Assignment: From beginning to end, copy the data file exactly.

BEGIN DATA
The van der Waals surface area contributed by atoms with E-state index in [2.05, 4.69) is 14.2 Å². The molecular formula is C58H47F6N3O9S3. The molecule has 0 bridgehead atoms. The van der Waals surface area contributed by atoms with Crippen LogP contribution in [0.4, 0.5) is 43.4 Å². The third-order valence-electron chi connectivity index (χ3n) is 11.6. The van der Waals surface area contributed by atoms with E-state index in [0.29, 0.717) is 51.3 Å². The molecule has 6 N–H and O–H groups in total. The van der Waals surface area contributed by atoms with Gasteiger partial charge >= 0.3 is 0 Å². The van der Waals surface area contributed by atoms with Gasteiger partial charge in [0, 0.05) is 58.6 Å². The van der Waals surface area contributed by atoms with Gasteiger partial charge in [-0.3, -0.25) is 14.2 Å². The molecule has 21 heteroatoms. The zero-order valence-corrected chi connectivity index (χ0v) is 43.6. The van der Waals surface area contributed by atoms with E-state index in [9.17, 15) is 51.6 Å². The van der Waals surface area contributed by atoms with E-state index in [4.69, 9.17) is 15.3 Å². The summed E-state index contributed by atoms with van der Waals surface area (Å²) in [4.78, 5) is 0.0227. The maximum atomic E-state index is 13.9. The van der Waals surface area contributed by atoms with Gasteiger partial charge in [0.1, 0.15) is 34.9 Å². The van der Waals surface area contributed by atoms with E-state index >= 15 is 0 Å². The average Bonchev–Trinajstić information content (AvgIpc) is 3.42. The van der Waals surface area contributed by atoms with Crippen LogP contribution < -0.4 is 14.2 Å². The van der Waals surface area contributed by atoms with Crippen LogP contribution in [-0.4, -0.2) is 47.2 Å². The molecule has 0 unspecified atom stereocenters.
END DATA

The van der Waals surface area contributed by atoms with E-state index in [2.05, 4.69) is 14.2 Å². The molecular formula is C58H47F6N3O9S3. The molecule has 0 bridgehead atoms. The van der Waals surface area contributed by atoms with Crippen LogP contribution in [0.4, 0.5) is 43.4 Å². The third-order valence-electron chi connectivity index (χ3n) is 11.6. The van der Waals surface area contributed by atoms with E-state index in [0.29, 0.717) is 51.3 Å². The molecule has 6 N–H and O–H groups in total. The van der Waals surface area contributed by atoms with Gasteiger partial charge >= 0.3 is 0 Å². The van der Waals surface area contributed by atoms with Gasteiger partial charge in [0, 0.05) is 58.6 Å². The van der Waals surface area contributed by atoms with Gasteiger partial charge in [-0.3, -0.25) is 14.2 Å². The molecule has 21 heteroatoms. The zero-order valence-corrected chi connectivity index (χ0v) is 43.6. The van der Waals surface area contributed by atoms with E-state index in [9.17, 15) is 51.6 Å². The van der Waals surface area contributed by atoms with E-state index in [4.69, 9.17) is 15.3 Å². The summed E-state index contributed by atoms with van der Waals surface area (Å²) in [4.78, 5) is 0.0227. The maximum atomic E-state index is 13.9. The van der Waals surface area contributed by atoms with Gasteiger partial charge in [0.1, 0.15) is 34.9 Å². The van der Waals surface area contributed by atoms with E-state index >= 15 is 0 Å². The average Bonchev–Trinajstić information content (AvgIpc) is 3.42. The van der Waals surface area contributed by atoms with Crippen LogP contribution < -0.4 is 14.2 Å². The van der Waals surface area contributed by atoms with Crippen LogP contribution in [-0.4, -0.2) is 47.2 Å². The molecule has 0 unspecified atom stereocenters.